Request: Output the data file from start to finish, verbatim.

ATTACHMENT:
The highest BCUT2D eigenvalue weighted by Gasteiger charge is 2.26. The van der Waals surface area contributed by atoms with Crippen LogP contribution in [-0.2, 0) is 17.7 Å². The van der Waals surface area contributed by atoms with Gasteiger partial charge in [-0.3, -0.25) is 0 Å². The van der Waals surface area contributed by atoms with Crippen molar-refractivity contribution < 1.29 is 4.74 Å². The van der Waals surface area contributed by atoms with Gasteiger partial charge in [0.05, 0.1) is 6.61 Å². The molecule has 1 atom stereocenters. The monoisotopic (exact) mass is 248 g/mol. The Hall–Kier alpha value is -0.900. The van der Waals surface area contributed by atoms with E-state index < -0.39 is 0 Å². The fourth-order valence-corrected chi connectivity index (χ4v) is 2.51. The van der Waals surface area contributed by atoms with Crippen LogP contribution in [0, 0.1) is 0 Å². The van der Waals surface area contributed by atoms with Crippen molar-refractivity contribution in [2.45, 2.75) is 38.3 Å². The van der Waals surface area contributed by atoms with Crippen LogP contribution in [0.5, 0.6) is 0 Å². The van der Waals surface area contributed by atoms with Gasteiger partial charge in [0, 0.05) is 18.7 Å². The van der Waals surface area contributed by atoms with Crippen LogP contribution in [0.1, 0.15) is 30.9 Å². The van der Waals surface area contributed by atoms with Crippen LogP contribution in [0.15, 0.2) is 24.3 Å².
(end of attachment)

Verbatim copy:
The highest BCUT2D eigenvalue weighted by Gasteiger charge is 2.26. The van der Waals surface area contributed by atoms with Crippen LogP contribution in [-0.2, 0) is 17.7 Å². The van der Waals surface area contributed by atoms with Gasteiger partial charge in [-0.3, -0.25) is 0 Å². The van der Waals surface area contributed by atoms with Crippen molar-refractivity contribution < 1.29 is 4.74 Å². The van der Waals surface area contributed by atoms with Gasteiger partial charge in [0.05, 0.1) is 6.61 Å². The molecule has 1 atom stereocenters. The monoisotopic (exact) mass is 248 g/mol. The Hall–Kier alpha value is -0.900. The van der Waals surface area contributed by atoms with E-state index < -0.39 is 0 Å². The fourth-order valence-corrected chi connectivity index (χ4v) is 2.51. The van der Waals surface area contributed by atoms with Crippen LogP contribution in [0, 0.1) is 0 Å². The van der Waals surface area contributed by atoms with Crippen molar-refractivity contribution in [2.45, 2.75) is 38.3 Å². The van der Waals surface area contributed by atoms with Crippen LogP contribution in [0.5, 0.6) is 0 Å². The van der Waals surface area contributed by atoms with Gasteiger partial charge in [0, 0.05) is 18.7 Å². The van der Waals surface area contributed by atoms with Crippen LogP contribution in [0.1, 0.15) is 30.9 Å². The van der Waals surface area contributed by atoms with Crippen LogP contribution in [0.15, 0.2) is 24.3 Å².